The authors of a bill that would allow San Francisco drug users to inject themselves at supervised facilities without legal consequences announced last month that the bill won’t move forward this year. Assembly Bill 362 (AB 362) would have created a safe injection site pilot program in San Francisco that, if passed, would last for six years. The proposed bill passed the state Assembly, but was not progressing fast enough in the Senate so the bill’s authors, Assemblywoman Susan Eggman and Senator Scott Wiener, decided to try to pass the bill next year. AB 362 was referred to three policy committees, which is an unusually high number, before the bill’s authors decided that it would be difficult this year for it to make it to the governor’s desk. The two authors stated the following in a joint statement regarding their decision,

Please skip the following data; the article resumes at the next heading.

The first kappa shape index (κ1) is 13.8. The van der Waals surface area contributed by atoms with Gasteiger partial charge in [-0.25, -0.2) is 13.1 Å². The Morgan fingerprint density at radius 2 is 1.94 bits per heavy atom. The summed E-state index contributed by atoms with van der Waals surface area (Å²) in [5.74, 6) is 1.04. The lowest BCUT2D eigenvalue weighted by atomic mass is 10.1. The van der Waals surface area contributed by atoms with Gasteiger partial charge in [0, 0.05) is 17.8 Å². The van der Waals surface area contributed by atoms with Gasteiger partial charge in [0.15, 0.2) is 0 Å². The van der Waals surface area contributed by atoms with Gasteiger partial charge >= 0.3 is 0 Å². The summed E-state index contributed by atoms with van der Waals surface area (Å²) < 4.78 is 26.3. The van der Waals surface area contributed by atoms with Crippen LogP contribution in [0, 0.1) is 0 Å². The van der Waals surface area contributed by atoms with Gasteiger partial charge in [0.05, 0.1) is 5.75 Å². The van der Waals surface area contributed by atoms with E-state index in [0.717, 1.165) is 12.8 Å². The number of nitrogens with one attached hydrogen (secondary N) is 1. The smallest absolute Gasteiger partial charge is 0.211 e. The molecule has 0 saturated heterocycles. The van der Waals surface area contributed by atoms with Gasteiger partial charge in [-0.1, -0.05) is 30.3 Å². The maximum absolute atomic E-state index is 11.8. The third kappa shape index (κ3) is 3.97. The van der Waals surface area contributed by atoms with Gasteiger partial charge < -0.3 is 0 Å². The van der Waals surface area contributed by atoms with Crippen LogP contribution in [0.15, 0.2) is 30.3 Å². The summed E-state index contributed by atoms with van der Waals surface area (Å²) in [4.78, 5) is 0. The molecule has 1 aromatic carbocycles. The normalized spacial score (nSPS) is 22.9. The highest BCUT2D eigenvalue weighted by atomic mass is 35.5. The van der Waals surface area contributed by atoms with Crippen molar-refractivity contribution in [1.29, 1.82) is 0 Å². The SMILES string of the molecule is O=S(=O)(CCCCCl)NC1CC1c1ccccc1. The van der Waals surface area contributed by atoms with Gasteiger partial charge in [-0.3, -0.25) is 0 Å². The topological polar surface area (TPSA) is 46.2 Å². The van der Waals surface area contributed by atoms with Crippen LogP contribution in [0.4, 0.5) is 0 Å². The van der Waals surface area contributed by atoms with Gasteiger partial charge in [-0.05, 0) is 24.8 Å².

Given the bill’s triple referral to three Senate policy committees and the ongoing discussions with cities that may want to be added to the pilot program, we believe it best to allow more time in the process so we can include communities that want to be included and so that we make this the strongest possible pilot.
The safe injection sites are meant to allow drug users to inject themselves under supervision while offering them treatment and connecting them with social services. Assemblywoman Eggman introduced a similar bill last year, Assembly Bill 186, which was vetoed by then Governor Jerry Brown due to concerns that local officials and healthcare professionals could face federal criminal charges by opening safe injection facilities. Governor Gavin Newsom had stated he was “open” to the idea of safe injection sites while he was campaigning for governor, but he hasn’t endorsed Assemblywoman Eggman and Senator Wiener’s proposal. We will have to wait and see if a similar bill is proposed next year.